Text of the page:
by Jeremy Leaming
The tragic slaying of a Trayvon Martin, an unarmed 17-year-old in Florida, is drawing scrutiny, albeit far too late, of public policy that celebrates a Wild West mentality.
The law, enacted in 2005, dubbed “stand your ground,” provides great legal protection to those who kill others outside their homes, claiming they used deadly violence in self-defense. Under pressure from outraged citizens and public interest groups, such as the NAACP, the U.S. Department of Justice said earlier this week it would investigate the killing of the young African American.
Part of the mounting pressure included 911 recordings that revealed that George Zimmerman, a “watchman” for a Sanford, a community near Orlando, was ordered to stay put as police had been dispatched to the area. The 911 recordings also reveal that Zimmerman, a large, 28 year-old, refused to heed the 911 operator’s plea, responding, “They always get away,” before leaving his car to pursue the youngster.
In a piece for The Nation, Bryce Covert says the so-called stand your ground laws, which have been adopted by 20 other states, are not only rooted in romanticism of a “cowboy-esque” mentality, but also in a “deep distrust in the police force.”
“Beyond emboldening individual actors,” Covert continues, “this distrust has real consequences on police forces’ ability to ensure protection and justice. It weakens and distorts the force itself.”
As noted recently by The New York Times, the Florida law was pushed by the National Rifle Association. Likely not terribly surprising was the involvement of the conservative lobbying group, the American Legislative Exchange Council (ALEC).
Writing for Media Matters for America, Matt Gertz notes that Florida’s law is “virtually identical to Section 1 of ALEC’s Castle Doctrine Act model legislation as posted on the Center for Media and Democracy (CMD). According to CMD, the model bill was adopted by ALEC’s Civil Justice Task in August 2005 – just a few short months after it passed the Florida legislature – and approved by its board of directors the following month.”
Gertz also provides video of a 2008 interview with an ALEC resident fellow explaining how his group “works with the NRA to push similar legislation through its network of conservative state” lawmakers.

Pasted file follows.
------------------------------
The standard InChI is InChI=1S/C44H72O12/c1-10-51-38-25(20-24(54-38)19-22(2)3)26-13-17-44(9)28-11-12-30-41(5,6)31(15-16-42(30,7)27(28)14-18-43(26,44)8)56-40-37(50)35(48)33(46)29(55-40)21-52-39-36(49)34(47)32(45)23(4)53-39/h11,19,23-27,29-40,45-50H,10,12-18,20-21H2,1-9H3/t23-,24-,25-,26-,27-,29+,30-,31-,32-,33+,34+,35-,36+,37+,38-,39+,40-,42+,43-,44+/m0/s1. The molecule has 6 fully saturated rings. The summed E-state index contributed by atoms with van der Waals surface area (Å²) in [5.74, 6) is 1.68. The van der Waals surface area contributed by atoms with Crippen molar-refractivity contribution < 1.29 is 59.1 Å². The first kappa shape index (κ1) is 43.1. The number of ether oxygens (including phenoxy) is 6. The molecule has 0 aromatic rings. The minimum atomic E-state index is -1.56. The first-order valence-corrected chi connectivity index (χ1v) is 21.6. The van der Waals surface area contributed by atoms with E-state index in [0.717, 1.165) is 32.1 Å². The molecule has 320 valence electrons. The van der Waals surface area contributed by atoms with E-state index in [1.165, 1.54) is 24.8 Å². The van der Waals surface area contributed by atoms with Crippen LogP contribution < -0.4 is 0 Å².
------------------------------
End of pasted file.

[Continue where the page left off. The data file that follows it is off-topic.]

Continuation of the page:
Despite the scrutiny of the Florida law, early indications are that some state policymakers are obstinately supporting the measure. Gov. Rick Scott when asked earlier this week about the law would only concede, “Any time we see something like that we have to review and make sure we’re not giving people the opportunity to use the law unfairly.”
In a letter urging the DOJ to investigation the matter, the Florida State Conference of NAACP Branches said it had no confidence that, “absent federal oversight, the Sanford Police Department will devote the necessary degree of care to its investigation.”
The Conference’s letter also noted that Martin “was a star student and athlete and had never been in trouble. When he was shot to death just eight houses away from where he was visiting his relatives, he was ‘armed’ only with a bag of skittles and a can of ice tea.”
Zimmerman, however, the Conference continued had, according to press reports, “a violent history, having been charged with battery on a law enforcement officer and resisting arrest with violence in 2005.”
Steven Gray, writing for The Root, says the slaying of Martin is “a consequence for our thirst for guns. Consider this: Every three hours somewhere in America, a child dies as a result of gun violence.”
Gray concludes, in part, that presidential leadership is needed. The president, Gray says, “alone can’t break our love affair with guns. But it’s hardly unreasonable to expect him to play a more muscular role in shaping the debate.”
[image via werthmedia]